While civil unrest in Syria has not gone unreported in Iran, it has received far less attention than uprisings in other parts of the region, particularly Bahrain where Saudi Arabia helped a Sunni monarchy put down protests led by majority Shi'ites.
In recent days, as Western media, though banned from working in Syria, have reported a growing death toll, Iranian television has focused more attention on unrest in Britain that some Iranian journalists have described as a "civil war".
With Gulf Arab countries turning against Assad, and Turkey, a bridge between the Middle East and the West, taking a tougher stance, Iranian newspapers reflect Tehran's growing isolation.
After distancing his country from Israel and moving closer to the Muslim world since coming to power in 2003, Turkish Prime Minister Recep Tayyip Erdogan surprised some in Iran with his volte face. "In Syria, the state is pointing guns at its own people ... Turkey's message to Assad is very clear: stop all kinds of violence and bloodshed."
The hardline Qods daily said Turkey, instead of showing support for Syria and Iran, had capitulated to U.S. pressure.
"If Recep Tayyip Erdogan's government does not change its political behaviour towards Syria, Turkey will be the main loser of the Syrian events if Damascus gets out of the current crisis," it wrote in a recent editorial.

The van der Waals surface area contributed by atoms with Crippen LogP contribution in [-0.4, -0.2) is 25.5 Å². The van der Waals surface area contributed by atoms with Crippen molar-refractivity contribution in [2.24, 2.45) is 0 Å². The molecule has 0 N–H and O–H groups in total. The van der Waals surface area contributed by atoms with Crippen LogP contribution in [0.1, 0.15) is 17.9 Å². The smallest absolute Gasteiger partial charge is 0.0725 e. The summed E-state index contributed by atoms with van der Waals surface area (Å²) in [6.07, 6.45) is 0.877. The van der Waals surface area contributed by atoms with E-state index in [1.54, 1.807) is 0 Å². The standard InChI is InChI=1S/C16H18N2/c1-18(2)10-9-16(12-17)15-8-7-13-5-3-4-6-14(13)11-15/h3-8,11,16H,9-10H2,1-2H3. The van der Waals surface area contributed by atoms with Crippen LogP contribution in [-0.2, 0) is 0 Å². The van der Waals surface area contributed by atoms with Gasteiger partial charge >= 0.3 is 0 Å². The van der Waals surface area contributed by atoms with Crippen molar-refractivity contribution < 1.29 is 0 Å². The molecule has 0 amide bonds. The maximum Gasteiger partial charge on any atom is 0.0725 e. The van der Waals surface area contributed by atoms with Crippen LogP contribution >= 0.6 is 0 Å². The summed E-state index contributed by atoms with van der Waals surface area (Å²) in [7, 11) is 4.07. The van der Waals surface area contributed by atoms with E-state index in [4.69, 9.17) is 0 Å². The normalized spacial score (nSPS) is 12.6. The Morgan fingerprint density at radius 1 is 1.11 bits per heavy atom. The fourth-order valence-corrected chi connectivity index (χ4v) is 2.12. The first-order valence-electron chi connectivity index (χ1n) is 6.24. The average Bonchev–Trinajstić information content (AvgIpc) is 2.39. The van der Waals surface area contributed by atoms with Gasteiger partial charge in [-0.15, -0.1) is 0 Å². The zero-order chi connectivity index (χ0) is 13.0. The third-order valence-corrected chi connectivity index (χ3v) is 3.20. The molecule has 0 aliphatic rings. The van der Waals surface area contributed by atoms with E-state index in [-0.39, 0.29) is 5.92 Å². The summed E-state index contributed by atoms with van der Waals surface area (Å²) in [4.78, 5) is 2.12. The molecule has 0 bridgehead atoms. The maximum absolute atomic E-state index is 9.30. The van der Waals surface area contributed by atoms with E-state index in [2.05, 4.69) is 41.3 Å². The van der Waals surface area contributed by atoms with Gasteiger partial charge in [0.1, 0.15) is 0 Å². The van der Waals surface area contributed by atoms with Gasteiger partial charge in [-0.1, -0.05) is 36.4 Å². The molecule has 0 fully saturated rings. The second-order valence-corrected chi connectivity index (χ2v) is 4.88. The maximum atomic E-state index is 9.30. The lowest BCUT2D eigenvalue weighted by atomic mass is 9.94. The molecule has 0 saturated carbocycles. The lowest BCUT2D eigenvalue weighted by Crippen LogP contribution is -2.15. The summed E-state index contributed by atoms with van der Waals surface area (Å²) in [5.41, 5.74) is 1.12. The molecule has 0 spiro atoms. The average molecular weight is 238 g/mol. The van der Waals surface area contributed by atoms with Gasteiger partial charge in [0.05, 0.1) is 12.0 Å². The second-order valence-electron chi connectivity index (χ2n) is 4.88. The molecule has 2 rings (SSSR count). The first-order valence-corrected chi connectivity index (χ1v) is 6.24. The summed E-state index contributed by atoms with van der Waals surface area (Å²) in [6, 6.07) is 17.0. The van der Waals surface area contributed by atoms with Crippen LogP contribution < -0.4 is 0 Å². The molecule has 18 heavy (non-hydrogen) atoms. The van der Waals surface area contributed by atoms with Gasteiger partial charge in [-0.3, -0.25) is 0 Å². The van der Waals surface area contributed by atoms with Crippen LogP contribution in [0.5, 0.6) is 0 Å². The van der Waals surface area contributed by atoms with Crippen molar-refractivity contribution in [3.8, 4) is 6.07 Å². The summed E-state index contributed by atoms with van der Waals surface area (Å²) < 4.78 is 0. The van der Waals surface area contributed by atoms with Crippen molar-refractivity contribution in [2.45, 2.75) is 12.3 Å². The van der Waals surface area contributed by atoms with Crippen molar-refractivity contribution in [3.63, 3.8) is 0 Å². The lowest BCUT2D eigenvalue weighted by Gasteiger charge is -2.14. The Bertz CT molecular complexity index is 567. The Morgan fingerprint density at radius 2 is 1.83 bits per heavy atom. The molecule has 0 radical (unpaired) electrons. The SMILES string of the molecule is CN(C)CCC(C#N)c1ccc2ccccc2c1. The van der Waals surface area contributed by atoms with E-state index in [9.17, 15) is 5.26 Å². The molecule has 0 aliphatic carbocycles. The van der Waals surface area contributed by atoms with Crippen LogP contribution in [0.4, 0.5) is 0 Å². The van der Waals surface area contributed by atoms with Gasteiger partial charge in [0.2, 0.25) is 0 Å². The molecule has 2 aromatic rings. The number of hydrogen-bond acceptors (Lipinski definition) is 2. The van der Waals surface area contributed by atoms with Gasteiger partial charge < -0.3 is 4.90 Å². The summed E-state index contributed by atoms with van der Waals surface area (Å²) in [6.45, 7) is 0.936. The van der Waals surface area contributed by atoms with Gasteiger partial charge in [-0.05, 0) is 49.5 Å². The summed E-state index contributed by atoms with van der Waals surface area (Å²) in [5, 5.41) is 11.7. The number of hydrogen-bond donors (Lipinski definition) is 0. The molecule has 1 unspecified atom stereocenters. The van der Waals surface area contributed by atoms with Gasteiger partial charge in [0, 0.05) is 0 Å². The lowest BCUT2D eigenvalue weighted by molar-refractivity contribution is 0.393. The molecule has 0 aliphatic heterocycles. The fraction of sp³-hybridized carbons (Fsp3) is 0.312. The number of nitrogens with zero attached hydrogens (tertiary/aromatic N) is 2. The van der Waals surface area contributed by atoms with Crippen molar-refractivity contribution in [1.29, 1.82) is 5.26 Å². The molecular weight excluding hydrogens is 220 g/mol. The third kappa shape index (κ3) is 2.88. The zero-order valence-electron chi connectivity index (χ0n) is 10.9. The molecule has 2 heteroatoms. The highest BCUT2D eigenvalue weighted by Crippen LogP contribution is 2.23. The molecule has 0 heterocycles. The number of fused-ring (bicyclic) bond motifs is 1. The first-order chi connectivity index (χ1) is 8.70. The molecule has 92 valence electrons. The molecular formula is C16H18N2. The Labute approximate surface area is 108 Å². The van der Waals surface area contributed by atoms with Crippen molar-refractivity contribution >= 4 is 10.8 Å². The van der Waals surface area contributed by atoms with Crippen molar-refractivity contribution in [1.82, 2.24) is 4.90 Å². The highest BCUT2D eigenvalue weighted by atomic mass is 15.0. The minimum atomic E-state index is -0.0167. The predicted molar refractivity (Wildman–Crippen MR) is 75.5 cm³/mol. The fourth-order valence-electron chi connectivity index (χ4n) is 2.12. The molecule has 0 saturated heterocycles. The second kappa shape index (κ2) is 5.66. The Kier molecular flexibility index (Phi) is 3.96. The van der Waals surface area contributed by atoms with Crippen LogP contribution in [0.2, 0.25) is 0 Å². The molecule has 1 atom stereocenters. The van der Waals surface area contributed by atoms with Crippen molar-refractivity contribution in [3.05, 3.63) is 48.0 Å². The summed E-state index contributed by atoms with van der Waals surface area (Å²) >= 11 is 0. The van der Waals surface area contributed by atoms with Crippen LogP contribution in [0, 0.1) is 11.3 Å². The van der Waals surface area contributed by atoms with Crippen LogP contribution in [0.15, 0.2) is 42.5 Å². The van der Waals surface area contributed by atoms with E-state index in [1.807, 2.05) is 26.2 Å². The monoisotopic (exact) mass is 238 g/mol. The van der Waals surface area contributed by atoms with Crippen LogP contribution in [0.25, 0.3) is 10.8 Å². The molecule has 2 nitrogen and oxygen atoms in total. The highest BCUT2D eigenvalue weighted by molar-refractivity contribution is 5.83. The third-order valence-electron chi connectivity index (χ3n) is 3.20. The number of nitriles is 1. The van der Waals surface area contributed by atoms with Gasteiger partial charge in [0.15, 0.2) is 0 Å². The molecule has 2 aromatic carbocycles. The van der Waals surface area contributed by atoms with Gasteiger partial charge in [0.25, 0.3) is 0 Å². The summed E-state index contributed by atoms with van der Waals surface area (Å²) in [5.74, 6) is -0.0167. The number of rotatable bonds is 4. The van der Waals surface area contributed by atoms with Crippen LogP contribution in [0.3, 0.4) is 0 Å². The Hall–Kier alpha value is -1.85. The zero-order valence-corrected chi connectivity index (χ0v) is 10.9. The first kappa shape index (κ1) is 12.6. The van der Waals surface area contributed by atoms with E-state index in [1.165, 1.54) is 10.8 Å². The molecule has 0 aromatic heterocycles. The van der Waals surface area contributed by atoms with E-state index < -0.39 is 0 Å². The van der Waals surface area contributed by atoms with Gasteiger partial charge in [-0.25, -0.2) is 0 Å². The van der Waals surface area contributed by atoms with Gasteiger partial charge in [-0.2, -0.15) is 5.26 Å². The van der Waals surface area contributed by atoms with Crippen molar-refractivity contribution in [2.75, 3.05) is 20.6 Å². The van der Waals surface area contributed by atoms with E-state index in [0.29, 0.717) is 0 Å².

The papers reserved their harshest words for Iran's Gulf Arab neighbours, particularly Saudi Arabia, whose relations with the mostly non-Arab Iran have become increasingly strained in recent months.
"Stabbing each other's backs has now become a custom among Arab countries, like the way they previously betrayed Palestine, Libya, Iraq and Sudan. The current betrayal of Syria should come as no surprise," Siyasat-e Ruz daily said in an editorial.
"They are still under this illusion that convergence with America can help them preserve their establishment and restore their lost status in the region," the conservative paper said. They have turned into puppets for the goals of the West."
Reformist daily Arman said Saudi Arabia and Bahrain appeared to be drawing the battle lines for a future regional conflict.
"They want to psychologically prepare the atmosphere so that if there is a conflict with Syria and Iran supports it they are standing on the opposite side and against Iran," Arman said.
"All the countries that want to settle a score with Iran would be happy if Iran entered such a conflict and then, in the name of the international community, they would harm Iran."
The paper noted the urgent need for Assad to make good on his promised political reforms but with a death toll there which it put at 2,000, "it seems late for Bashar al-Assad to get out of this critical situation".
The reformist daily concluded that it might soon be time for Tehran to rethink its staunch support for Assad.
"If the Syria situation continues then it's time for Iran to think about its long term interests," it concluded, saying unconditional support for Assad might leave Iran supporting a government "that has been thrown out of power ... That can have no benefits for itself or Iran."
Additional reporting by Mitra Amiri and Ramin Mostafavi